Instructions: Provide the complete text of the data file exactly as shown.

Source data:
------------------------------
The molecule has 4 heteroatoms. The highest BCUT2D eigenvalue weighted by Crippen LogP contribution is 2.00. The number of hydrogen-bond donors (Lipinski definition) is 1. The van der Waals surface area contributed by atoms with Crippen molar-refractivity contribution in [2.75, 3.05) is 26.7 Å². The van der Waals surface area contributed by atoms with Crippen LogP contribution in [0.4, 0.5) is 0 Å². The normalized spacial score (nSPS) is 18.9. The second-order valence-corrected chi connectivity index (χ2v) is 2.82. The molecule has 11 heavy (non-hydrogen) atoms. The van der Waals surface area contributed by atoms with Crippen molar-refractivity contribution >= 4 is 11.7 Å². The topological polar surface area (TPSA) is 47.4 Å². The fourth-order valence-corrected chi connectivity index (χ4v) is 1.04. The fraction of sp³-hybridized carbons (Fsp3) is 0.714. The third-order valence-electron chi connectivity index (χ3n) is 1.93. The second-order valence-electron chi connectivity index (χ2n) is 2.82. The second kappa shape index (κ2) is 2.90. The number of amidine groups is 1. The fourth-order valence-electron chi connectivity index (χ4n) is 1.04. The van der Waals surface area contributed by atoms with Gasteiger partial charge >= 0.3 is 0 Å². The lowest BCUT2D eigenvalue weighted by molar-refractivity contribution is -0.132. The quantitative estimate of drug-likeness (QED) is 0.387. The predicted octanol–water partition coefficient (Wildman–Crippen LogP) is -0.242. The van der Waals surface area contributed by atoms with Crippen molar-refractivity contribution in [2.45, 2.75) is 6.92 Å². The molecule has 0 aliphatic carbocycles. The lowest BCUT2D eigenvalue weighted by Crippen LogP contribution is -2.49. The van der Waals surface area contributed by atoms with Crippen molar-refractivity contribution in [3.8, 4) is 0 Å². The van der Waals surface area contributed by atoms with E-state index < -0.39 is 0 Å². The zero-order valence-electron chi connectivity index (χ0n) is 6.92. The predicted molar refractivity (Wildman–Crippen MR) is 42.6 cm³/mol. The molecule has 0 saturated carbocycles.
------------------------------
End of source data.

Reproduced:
The molecule has 4 heteroatoms. The highest BCUT2D eigenvalue weighted by Crippen LogP contribution is 2.00. The number of hydrogen-bond donors (Lipinski definition) is 1. The van der Waals surface area contributed by atoms with Crippen molar-refractivity contribution in [2.75, 3.05) is 26.7 Å². The van der Waals surface area contributed by atoms with Crippen LogP contribution in [0.4, 0.5) is 0 Å². The normalized spacial score (nSPS) is 18.9. The second-order valence-corrected chi connectivity index (χ2v) is 2.82. The molecule has 11 heavy (non-hydrogen) atoms. The van der Waals surface area contributed by atoms with Crippen molar-refractivity contribution >= 4 is 11.7 Å². The topological polar surface area (TPSA) is 47.4 Å². The fourth-order valence-corrected chi connectivity index (χ4v) is 1.04. The fraction of sp³-hybridized carbons (Fsp3) is 0.714. The third-order valence-electron chi connectivity index (χ3n) is 1.93. The second-order valence-electron chi connectivity index (χ2n) is 2.82. The second kappa shape index (κ2) is 2.90. The number of amidine groups is 1. The fourth-order valence-electron chi connectivity index (χ4n) is 1.04. The van der Waals surface area contributed by atoms with Gasteiger partial charge >= 0.3 is 0 Å². The lowest BCUT2D eigenvalue weighted by molar-refractivity contribution is -0.132. The quantitative estimate of drug-likeness (QED) is 0.387. The predicted octanol–water partition coefficient (Wildman–Crippen LogP) is -0.242. The van der Waals surface area contributed by atoms with Crippen molar-refractivity contribution in [2.45, 2.75) is 6.92 Å². The molecule has 0 aliphatic carbocycles. The lowest BCUT2D eigenvalue weighted by Crippen LogP contribution is -2.49. The van der Waals surface area contributed by atoms with Crippen molar-refractivity contribution in [3.8, 4) is 0 Å². The van der Waals surface area contributed by atoms with E-state index < -0.39 is 0 Å². The zero-order valence-electron chi connectivity index (χ0n) is 6.92. The predicted molar refractivity (Wildman–Crippen MR) is 42.6 cm³/mol. The molecule has 0 saturated carbocycles.